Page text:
Monday, April 21, 2008
Star-Ledger Staff Writer Joe Donohue has written a good piece about how some legislators in Trenton, like Sen. Ray Lesniak, are eyeing increased gambling initiatives in the state to make up for the budget shortfall. This is a good idea. Finally, the lights are on with someone in Trenton.
The Greater New York Metropolitan area is one of the busiest hubs for sports betting in the world. Inclusive of the Greater NY Metro area is New Jersey, and this idea will work to close gaps in the state budget if given an opportunity to do so.
Click on the headline to go to NJ.com.
CAPTION: A photo of the crypt for Gen. Ulysses Grant and his wife, Julia, at Grant's Tomb, in Manhattan. Much like the former U.S. president, Sen. Hillary Clinton's campaign should give up the ghost and call it a day.
I received an e-mail from a Manhattan group that was working for Sen. Barack Obama in Philadelphia over the weekend. The group, comprised of graduate students in seminary, canvassed 15 churches in Philadelphia, with a goal of Sen. Obama taking Philly 3-to-1 over Sen. Hillary Rodham Clinton.
The level of organization that was stated was simply immense. It is easy to be enthusiastic, and harder to get down to logistics. This group organized more than 30 students from one institution, arranged for mass transportation and had a strong agenda throughout the day on Saturday. There was synergy with the Philadelphia campaign for Obama. Basically, there was the kind of organization that can bring in a winner. This is especially true when it comes down to transporting campaign workers from one city to another.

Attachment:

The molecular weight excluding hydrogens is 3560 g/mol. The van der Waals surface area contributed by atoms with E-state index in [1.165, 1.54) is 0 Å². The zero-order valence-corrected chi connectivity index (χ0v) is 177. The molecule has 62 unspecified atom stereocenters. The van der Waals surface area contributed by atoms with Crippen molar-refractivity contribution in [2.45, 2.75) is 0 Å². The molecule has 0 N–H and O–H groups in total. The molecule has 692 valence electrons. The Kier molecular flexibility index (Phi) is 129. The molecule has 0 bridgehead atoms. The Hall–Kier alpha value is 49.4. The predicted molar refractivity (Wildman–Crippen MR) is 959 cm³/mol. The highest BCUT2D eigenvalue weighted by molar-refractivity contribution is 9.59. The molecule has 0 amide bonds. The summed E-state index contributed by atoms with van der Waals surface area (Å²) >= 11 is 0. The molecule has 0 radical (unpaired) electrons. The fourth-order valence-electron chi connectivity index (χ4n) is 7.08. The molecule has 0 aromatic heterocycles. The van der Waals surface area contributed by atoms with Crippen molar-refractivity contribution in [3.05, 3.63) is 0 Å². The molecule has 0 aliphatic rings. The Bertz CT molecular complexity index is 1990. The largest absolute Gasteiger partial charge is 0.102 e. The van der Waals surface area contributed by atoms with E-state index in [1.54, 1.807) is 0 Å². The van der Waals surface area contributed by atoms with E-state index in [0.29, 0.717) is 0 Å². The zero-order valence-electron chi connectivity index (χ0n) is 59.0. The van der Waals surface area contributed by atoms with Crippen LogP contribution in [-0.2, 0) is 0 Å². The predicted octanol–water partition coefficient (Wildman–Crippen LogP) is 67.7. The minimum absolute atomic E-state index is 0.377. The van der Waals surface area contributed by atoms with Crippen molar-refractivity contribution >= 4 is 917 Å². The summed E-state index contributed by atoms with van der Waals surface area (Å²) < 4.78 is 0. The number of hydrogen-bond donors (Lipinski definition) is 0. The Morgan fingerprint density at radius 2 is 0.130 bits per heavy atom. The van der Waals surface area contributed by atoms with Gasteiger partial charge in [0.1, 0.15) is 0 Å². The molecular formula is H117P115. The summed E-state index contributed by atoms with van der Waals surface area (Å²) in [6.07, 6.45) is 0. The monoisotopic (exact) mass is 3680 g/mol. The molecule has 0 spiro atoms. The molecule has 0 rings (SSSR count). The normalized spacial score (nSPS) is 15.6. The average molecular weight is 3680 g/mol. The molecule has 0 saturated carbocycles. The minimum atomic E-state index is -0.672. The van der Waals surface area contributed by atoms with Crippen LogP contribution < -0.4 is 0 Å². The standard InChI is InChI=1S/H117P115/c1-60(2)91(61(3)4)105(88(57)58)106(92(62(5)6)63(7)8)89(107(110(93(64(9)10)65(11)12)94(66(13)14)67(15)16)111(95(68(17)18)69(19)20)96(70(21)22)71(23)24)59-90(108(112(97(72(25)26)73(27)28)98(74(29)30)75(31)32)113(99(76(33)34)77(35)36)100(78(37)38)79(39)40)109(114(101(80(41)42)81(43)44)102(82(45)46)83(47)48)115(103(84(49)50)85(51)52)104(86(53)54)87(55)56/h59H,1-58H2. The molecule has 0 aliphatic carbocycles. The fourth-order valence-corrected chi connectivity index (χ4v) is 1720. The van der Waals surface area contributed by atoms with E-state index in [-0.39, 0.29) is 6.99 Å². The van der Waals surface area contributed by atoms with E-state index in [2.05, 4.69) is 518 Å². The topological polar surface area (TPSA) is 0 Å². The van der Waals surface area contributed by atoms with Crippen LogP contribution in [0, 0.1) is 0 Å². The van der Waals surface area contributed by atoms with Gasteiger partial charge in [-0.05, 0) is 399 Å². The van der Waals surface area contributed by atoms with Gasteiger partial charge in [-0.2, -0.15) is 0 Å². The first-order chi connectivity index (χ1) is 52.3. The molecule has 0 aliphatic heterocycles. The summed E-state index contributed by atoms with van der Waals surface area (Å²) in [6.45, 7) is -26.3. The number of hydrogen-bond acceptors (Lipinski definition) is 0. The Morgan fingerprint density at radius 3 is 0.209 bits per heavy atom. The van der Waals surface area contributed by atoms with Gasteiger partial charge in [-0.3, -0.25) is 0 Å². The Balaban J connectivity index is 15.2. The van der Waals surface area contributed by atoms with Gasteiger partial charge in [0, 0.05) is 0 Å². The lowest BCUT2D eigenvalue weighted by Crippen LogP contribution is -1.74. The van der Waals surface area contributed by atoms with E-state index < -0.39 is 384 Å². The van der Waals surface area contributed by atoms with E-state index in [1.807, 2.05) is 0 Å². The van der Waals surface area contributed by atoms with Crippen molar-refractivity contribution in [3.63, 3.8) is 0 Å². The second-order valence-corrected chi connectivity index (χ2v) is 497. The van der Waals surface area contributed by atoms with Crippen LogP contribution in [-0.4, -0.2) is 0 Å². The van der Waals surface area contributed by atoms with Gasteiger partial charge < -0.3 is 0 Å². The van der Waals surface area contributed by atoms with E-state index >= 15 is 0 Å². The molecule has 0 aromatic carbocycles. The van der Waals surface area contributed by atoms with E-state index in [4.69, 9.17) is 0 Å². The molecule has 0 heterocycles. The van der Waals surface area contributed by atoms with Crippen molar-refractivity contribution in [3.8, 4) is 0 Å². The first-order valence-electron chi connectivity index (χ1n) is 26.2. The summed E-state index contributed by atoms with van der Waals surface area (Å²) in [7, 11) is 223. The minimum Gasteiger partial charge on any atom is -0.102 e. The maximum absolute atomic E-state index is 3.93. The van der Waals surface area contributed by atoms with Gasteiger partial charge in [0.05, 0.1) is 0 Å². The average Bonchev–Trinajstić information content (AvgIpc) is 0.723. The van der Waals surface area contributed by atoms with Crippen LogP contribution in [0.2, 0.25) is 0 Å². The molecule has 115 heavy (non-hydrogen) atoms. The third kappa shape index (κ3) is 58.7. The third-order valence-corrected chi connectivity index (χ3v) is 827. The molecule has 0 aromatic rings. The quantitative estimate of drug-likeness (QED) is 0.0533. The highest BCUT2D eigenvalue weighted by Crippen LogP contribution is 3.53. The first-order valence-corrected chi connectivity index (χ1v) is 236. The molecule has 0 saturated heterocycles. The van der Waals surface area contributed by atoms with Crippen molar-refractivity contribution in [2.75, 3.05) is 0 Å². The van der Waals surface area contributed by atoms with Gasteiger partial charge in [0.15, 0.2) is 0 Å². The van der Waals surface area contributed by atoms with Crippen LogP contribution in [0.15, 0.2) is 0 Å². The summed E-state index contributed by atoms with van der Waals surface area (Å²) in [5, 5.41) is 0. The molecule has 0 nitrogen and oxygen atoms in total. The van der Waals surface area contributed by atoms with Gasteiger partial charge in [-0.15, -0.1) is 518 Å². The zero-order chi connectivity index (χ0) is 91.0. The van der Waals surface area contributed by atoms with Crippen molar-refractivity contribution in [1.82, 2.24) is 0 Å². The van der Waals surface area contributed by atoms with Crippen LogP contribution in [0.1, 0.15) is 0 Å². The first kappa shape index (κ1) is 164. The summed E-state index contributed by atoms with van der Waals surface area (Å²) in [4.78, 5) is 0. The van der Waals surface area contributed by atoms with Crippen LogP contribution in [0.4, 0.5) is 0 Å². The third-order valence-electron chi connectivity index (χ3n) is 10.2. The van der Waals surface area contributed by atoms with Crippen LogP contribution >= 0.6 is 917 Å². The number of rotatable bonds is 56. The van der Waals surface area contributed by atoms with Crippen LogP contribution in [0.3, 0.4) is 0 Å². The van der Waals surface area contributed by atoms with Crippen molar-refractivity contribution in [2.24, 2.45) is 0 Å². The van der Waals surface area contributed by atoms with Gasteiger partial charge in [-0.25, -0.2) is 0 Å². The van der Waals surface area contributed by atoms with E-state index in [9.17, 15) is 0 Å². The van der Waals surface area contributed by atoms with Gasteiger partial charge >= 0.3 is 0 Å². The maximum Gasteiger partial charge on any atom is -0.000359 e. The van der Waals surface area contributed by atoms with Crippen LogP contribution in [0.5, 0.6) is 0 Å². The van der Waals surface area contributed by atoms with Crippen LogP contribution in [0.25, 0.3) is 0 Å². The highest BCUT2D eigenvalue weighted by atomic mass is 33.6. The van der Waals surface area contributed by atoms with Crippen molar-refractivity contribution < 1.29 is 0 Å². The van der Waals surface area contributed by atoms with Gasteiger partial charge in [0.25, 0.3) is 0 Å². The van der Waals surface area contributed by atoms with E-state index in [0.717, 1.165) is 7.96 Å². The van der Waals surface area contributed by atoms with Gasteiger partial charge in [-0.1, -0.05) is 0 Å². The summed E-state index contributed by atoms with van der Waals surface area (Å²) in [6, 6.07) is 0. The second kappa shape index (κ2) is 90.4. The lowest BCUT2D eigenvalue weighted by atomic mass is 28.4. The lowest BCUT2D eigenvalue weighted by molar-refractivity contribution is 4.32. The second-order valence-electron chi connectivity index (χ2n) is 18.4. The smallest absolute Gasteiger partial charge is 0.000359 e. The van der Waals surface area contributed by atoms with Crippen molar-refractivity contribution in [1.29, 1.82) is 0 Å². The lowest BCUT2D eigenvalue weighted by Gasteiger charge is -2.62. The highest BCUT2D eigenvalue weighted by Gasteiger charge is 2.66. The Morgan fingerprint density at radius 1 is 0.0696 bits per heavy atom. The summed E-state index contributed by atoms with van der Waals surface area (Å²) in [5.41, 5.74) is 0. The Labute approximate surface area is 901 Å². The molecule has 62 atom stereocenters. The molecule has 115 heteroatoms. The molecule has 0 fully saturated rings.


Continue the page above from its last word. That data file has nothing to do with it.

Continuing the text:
I would not be surprised if Sen. Obama wins Pennsylvania, despite the predictions of a Clinton win. Even if Sen. Clinton does win Pa., she'll be very far behind in the delegate count for the overall nomination. If she somehow steals the election from Sen. Obama through the super delegates then it will essentially, in my opinion, open the door for a very one-sided General Election, with the odds-on edge going to Sen. John McCain, the Republican candidate for president. Sen. Hillary Clinton lost the nomination. There's a time to pack up the pride and call it what it is. Taking the Democratic Party down the tubes with her campaign isn't the right thing to do, in my view.
Nevertheless, Benedict XVI was inspirational and gave a real shot in the arm to American Catholics. At a time when things just aren't going all that well in the U.S., he was something that was uplifting.
Sunday, April 20, 2008
The Pennsylvania showdown between Sen. Barack Obama and Sen. Hillary Clinton is coming to a close...mercifully. The issue is that, even if Sen. Clinton wins big in Pa., she is probably too far behind Sen. Obama in election delegates to make up the difference (of more than 100 delegates). There is talk of using the "super delegates" to swing the process in her favor by supporters. But would that make her nomination questionable ethically -- even if she can do it?
Candidates should be nominated in the election process, nit in back rooms. Click on the headline and go to CNN.com.